Journal of Health and Medical Sciences
Published: 01 June 2021
Is there a Difference between the Timed Up and Go Test and Physical Function due to the Difference in Perception of Slip?
Kazuki Kubo, Yuta Suto, Shin Okazaki, Yuko Takahashi, Tomoyuki Shinohara, Kazumasa Nakagawa
Horie Hospital, Japanese Red Cross Maebashi Hospital, Fujioka General Hospital, Takasaki University of Health and Welfare
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Keywords: Fall prevention, Environmental Adaptation, Attention function, Slip, Elderly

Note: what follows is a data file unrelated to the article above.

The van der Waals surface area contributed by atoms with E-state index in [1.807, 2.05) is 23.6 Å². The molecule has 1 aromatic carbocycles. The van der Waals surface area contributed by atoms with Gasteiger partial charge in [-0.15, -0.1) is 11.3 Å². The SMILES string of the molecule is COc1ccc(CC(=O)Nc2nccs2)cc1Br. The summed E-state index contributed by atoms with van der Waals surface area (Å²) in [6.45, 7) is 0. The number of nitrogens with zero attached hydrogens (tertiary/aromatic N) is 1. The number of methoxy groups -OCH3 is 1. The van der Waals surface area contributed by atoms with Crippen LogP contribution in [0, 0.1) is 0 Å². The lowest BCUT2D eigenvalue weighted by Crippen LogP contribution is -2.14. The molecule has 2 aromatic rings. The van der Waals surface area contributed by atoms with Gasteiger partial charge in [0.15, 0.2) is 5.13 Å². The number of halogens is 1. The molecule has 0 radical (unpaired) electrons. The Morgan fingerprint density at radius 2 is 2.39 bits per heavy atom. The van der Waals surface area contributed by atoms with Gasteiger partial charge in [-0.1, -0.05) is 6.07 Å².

The purpose of this study was to examine whether there are differences in the timed up and go (TUG) test results and physical functions due to the differences in slip recognition when performing TUG on wood flooring. The study consisted of 30 community-dwelling elderly subjects, aging over 65 years old. The differences in the perception of floor slippage before and after TUG were as follows: (1) slippery-slipped group (S-S group), (2) slippery-not slipped group (S-N group), and (3) not slippery-not slipped group (N-N group). The modified falls efficacy scale, grip strength, knee extension strength, one-leg standing time, functional reach test, Trail Making Test (TMT), two-step test were used in this study. The results showed no statistically significant difference in TUG test. However, statistically significant difference was observed in TMT between the S-S and N-N groups (p = 0.019, r = 0.51, respectively) and between the S-S and S-N groups (p = 0.003, r = 0.65, respectively). It was found that there was no statistically significant difference in TUG results due to the recognition differences of slippage. However, it was suggested that the subject who reported a history of slippage had a high attention function and could pay attention to the floor environment.
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